Give us this day; 2
It’s early on a November morning, and an autumn mist has settled on the village square. The arcade on the far side is barely visible, and your rather optimistic choice of attire (T shirt, shorts and crocs) is proving a might chilly. Happily though, the lights of your favourite boulangerie are now in sight. Pushing the door open, you’re embraced by a blast of oven hot air - and the prospect of a pastry based breakfast is surely just moments away.
So far, so straightforward. But like most things worth waiting for, a wee bit of patience is required. Having taken care to say bonjour to all and sundry already within (and similarly to anyone else who arrives while you’re queuing up), there’s three old boys ahead of you, each of whom needs to discuss the weather (mauvais) and their health (ditto) with madam first. And then spend a further five minutes delving in their purses before forking out 80 cents for a denture testing baguette. Hence, a bit of a wait – made even longer by the postman who’s been at work since 5am, and is now buying up half the shop. Carrier bags groaning, he waves a cheery farewell and heads back to the local sorting office ( there to share the spread with his colleagues, who’ll wash it all down with a couple of gallons of coffee and a cheeky cabernet sauvignon - and then start their rounds).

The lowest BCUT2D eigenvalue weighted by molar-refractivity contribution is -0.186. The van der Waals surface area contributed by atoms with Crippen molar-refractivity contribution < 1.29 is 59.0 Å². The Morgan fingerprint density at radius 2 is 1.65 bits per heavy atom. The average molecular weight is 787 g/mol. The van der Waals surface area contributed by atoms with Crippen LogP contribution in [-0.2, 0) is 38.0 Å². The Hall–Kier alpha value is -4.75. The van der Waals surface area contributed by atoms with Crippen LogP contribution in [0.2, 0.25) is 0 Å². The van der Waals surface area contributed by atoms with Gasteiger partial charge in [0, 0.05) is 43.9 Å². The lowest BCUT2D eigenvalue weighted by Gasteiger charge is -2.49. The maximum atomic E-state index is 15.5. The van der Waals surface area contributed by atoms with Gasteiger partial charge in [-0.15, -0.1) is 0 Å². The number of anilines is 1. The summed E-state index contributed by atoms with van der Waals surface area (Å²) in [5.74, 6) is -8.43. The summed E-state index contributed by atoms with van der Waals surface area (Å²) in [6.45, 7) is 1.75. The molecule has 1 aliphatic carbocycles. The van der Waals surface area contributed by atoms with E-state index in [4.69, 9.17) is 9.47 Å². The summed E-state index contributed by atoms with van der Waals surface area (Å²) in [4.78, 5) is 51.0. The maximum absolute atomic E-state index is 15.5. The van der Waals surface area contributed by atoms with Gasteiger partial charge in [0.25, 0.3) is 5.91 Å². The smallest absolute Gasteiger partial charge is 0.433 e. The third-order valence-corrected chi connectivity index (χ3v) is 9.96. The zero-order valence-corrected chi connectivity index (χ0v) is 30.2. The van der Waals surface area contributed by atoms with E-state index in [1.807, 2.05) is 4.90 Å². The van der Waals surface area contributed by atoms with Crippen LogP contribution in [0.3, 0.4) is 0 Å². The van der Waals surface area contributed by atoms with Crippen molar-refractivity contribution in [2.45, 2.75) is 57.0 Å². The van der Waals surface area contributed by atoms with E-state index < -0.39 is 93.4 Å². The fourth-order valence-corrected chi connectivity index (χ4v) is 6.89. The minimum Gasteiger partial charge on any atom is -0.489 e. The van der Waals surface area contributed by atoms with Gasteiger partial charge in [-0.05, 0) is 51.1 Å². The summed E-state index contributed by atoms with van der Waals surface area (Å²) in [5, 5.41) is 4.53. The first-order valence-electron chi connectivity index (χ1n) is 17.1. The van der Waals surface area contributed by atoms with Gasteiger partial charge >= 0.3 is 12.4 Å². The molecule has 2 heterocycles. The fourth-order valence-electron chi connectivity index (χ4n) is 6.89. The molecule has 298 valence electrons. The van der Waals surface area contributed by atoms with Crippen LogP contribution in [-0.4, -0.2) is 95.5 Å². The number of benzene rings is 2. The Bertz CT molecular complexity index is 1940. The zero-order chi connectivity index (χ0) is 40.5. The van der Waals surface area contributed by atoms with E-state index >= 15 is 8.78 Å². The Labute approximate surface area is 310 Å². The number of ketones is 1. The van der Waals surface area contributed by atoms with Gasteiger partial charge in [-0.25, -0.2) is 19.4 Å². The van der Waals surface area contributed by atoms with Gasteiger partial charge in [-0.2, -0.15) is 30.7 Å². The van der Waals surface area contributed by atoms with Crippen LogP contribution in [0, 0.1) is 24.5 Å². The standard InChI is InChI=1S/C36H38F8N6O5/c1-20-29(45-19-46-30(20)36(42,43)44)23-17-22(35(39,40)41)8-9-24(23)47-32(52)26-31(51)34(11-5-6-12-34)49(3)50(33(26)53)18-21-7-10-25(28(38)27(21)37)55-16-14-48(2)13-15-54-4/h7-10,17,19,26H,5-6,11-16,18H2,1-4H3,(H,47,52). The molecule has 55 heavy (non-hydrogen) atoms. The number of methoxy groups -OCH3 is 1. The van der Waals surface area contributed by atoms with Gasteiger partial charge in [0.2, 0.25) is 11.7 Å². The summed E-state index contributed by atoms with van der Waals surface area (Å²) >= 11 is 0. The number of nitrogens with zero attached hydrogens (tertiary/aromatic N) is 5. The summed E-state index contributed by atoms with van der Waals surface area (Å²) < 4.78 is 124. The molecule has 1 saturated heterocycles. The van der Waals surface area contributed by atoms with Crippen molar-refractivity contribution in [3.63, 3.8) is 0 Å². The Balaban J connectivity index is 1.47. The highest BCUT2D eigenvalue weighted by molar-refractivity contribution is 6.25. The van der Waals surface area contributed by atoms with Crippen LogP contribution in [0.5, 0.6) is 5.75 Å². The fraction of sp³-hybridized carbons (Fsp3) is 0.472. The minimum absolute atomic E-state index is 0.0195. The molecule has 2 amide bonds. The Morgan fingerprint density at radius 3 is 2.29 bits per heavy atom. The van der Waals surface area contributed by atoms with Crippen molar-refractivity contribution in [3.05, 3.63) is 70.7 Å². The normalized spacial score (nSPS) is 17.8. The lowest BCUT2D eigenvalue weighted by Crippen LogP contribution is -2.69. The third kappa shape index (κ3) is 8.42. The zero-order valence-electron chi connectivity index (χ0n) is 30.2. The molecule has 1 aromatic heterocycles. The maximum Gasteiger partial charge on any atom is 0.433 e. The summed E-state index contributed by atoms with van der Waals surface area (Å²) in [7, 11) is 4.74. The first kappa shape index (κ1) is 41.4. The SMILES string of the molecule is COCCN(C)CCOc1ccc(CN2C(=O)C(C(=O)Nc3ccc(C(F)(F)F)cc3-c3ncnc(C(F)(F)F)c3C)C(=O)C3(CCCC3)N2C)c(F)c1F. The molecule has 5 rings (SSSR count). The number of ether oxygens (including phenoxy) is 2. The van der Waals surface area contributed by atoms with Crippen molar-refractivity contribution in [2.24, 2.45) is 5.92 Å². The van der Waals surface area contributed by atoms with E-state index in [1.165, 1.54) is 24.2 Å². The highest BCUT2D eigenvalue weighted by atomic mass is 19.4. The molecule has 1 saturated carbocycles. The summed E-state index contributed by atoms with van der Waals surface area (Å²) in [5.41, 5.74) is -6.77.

And, at long last, it’s your turn. Swiftly you grab an armful of pain while exchanging snippets of news, then journey home, cheeks bulging with still warm croissant, the dashboard and upholstery of your car liberally plastered with greasy crumbs. And tomorrow’s market day when the cakes arrive. Excellent. Efficiency and a svelte waistline? – merci, mais non.